Streaming platforms have become so popular that they are becoming bywords. Netflix has been the subject of numerous internet memes and is notorious on college campuses for its ability to distract students for hours on end. It’s pretty common to hear people recommend TV shows and then mention that they are available on Netflix, making the assumption that just about everyone has access to an account. Sites like Netflix seem to have become integrated into our popular culture.
I explained in a past article how streaming services can offer a convenient way of saving a little money on your media intake. This is one of many reasons people are starting to favor internet streaming over cable for watching their favorite shows. Streaming is also far more convenient in that it allows for control over one’s viewing experience; no more pandering to TV’s rigid schedule or flipping through channels endlessly to find that there’s simply nothing good on. Streaming allows viewers to watch what they want, when they want, and to watch as much of it as they want. It’s an all-you-can-eat buffet of digital content which is a package that’s hard to beat.
Even as Netflix has reached meme status, its foothold could be slipping. In much the same way that Netflix, Hulu and other streaming services have undercut cable and started eating into that market as cheaper alternatives, Google’s Chromecast and Amazon’s Fire TV Stick are beginning to challenge the growth of streaming services by offering even cheaper options. It just goes to show that you should never get too comfortable, resting on your laurels. That’s why Netflix is currently working on implementing a couple of new plans to adapt to the competitive nature of the industry.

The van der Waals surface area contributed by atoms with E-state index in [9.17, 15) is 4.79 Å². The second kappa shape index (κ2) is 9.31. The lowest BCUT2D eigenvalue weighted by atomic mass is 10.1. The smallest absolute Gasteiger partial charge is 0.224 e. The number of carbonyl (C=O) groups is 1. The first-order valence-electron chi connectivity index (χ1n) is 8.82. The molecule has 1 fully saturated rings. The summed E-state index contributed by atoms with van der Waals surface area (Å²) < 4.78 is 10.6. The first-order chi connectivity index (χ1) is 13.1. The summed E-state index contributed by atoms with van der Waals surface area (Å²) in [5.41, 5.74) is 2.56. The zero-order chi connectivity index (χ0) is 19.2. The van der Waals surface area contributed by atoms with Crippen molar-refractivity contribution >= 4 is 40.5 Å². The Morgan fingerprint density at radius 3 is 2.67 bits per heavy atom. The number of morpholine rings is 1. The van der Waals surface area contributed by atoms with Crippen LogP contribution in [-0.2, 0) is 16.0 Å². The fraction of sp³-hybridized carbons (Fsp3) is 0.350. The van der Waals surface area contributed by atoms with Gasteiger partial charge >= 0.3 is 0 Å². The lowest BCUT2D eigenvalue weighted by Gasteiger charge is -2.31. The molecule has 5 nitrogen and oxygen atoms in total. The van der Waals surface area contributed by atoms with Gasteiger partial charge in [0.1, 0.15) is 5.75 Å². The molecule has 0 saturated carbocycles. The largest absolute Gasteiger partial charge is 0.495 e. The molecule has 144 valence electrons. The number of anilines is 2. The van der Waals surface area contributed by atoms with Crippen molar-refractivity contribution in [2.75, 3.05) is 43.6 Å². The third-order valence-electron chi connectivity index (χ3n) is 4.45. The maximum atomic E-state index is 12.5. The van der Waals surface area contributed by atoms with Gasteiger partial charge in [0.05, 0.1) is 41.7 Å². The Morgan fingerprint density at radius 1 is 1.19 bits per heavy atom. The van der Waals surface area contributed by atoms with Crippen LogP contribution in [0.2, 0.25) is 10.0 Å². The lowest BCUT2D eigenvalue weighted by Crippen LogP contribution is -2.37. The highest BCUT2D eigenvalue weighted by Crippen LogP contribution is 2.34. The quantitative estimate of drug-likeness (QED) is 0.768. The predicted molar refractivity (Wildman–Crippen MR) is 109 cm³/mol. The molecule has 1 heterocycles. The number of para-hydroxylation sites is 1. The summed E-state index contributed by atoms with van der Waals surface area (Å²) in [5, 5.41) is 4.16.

Undaunted by competition and potential threats, the streaming company has been gradually making the shift towards producing its own original content. Several recent Netflix original shows have reached mainstream popularity, and are well-loved by critics and fans alike. With sites like YouTube steadily increasing in popularity and viewership over the years, people generally seem more open to original content produced solely for the internet than they might have been just a few years ago. Netflix appears to be the first major streaming service to move in this direction, which could grant them the advantage of seniority.
Their tech people have also been working on new methods for encoding their content that could cut data usage and give them a little boost in speed and efficiency. If you are unfamiliar with the term, a layman’s explanation of encoding is that it’s the method used to store media as digital information that can then be transmitted. Currently, Netflix uses algorithms to choose bit rates at which to stream, based on their users’ connection speed. The new algorithms also take into account the complexity of the video being streamed. This means that content with lower complexity can be streamed at a higher quality than more complex content at the same bit rate. Streaming through Netflix with these encoding algorithms would be optimized for each individual piece of content as well as for network conditions, which should lead to a better streaming experience all around.
Only time will tell if Netflix’s moves to stay ahead will pay off. It’s hard to imagine that something as ubiquitous as Netflix could die off, but remember that MySpace was once relevant too. Netflix seems to be forward-thinking and hopeful, despite share prices that have been slipping.